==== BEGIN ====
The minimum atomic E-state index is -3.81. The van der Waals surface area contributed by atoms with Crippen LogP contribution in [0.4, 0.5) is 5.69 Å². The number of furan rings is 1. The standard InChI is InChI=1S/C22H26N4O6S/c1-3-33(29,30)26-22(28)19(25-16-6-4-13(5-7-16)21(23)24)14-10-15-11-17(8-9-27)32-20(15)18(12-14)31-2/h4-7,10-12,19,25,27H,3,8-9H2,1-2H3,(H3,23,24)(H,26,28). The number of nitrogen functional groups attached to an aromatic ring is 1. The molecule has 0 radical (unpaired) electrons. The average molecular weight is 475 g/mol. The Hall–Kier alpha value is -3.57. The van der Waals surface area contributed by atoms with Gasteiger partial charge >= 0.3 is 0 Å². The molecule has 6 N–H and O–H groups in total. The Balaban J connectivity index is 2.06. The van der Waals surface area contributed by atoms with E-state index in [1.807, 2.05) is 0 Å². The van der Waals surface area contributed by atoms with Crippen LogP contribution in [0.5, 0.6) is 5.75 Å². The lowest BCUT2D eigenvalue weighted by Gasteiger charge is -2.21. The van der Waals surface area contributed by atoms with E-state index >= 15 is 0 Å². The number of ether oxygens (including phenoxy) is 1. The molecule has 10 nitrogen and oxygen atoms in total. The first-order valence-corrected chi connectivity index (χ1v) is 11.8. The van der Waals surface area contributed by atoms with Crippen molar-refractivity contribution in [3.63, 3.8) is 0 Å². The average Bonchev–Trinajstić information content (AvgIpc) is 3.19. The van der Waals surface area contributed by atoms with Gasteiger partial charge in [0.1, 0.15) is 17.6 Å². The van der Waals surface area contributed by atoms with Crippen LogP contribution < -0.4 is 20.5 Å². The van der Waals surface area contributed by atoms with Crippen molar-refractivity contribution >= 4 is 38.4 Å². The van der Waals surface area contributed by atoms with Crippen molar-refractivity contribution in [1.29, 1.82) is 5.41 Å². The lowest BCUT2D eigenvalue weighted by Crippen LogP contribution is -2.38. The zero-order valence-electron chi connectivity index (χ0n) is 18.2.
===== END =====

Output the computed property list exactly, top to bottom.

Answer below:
The minimum atomic E-state index is -3.81. The van der Waals surface area contributed by atoms with Crippen LogP contribution in [0.4, 0.5) is 5.69 Å². The number of furan rings is 1. The standard InChI is InChI=1S/C22H26N4O6S/c1-3-33(29,30)26-22(28)19(25-16-6-4-13(5-7-16)21(23)24)14-10-15-11-17(8-9-27)32-20(15)18(12-14)31-2/h4-7,10-12,19,25,27H,3,8-9H2,1-2H3,(H3,23,24)(H,26,28). The number of nitrogen functional groups attached to an aromatic ring is 1. The molecule has 0 radical (unpaired) electrons. The average molecular weight is 475 g/mol. The Hall–Kier alpha value is -3.57. The van der Waals surface area contributed by atoms with Gasteiger partial charge >= 0.3 is 0 Å². The molecule has 6 N–H and O–H groups in total. The Balaban J connectivity index is 2.06. The van der Waals surface area contributed by atoms with E-state index in [1.807, 2.05) is 0 Å². The van der Waals surface area contributed by atoms with Crippen LogP contribution in [0.5, 0.6) is 5.75 Å². The lowest BCUT2D eigenvalue weighted by Gasteiger charge is -2.21. The van der Waals surface area contributed by atoms with E-state index >= 15 is 0 Å². The number of ether oxygens (including phenoxy) is 1. The molecule has 10 nitrogen and oxygen atoms in total. The first-order valence-corrected chi connectivity index (χ1v) is 11.8. The van der Waals surface area contributed by atoms with Crippen molar-refractivity contribution in [3.63, 3.8) is 0 Å². The average Bonchev–Trinajstić information content (AvgIpc) is 3.19. The van der Waals surface area contributed by atoms with Gasteiger partial charge in [0.1, 0.15) is 17.6 Å². The van der Waals surface area contributed by atoms with Crippen LogP contribution < -0.4 is 20.5 Å². The van der Waals surface area contributed by atoms with Crippen molar-refractivity contribution >= 4 is 38.4 Å². The van der Waals surface area contributed by atoms with Crippen molar-refractivity contribution in [1.29, 1.82) is 5.41 Å². The lowest BCUT2D eigenvalue weighted by Crippen LogP contribution is -2.38. The zero-order valence-electron chi connectivity index (χ0n) is 18.2.